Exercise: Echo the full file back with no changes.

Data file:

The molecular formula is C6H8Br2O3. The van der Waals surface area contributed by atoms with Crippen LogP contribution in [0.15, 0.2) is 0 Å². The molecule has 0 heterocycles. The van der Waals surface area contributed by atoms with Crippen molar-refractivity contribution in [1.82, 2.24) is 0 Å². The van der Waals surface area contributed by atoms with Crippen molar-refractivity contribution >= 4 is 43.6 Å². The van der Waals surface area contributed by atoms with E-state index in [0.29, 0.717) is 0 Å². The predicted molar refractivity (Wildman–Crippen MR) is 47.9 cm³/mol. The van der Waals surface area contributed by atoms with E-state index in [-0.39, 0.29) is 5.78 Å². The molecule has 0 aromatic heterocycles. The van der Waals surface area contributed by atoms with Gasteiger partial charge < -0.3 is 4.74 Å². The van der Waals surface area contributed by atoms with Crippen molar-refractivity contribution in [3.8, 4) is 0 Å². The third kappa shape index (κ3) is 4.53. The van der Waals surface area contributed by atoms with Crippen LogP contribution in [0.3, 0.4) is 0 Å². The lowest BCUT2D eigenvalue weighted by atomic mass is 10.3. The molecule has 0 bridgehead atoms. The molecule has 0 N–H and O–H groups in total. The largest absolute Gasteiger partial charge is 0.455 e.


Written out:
The molecular formula is C6H8Br2O3. The van der Waals surface area contributed by atoms with Crippen LogP contribution in [0.15, 0.2) is 0 Å². The molecule has 0 heterocycles. The van der Waals surface area contributed by atoms with Crippen molar-refractivity contribution in [1.82, 2.24) is 0 Å². The van der Waals surface area contributed by atoms with Crippen molar-refractivity contribution >= 4 is 43.6 Å². The van der Waals surface area contributed by atoms with E-state index in [0.29, 0.717) is 0 Å². The predicted molar refractivity (Wildman–Crippen MR) is 47.9 cm³/mol. The van der Waals surface area contributed by atoms with E-state index in [-0.39, 0.29) is 5.78 Å². The molecule has 0 aromatic heterocycles. The van der Waals surface area contributed by atoms with Gasteiger partial charge < -0.3 is 4.74 Å². The van der Waals surface area contributed by atoms with Crippen molar-refractivity contribution in [3.8, 4) is 0 Å². The third kappa shape index (κ3) is 4.53. The van der Waals surface area contributed by atoms with Crippen LogP contribution in [0.3, 0.4) is 0 Å². The lowest BCUT2D eigenvalue weighted by atomic mass is 10.3. The molecule has 0 bridgehead atoms. The molecule has 0 N–H and O–H groups in total. The largest absolute Gasteiger partial charge is 0.455 e.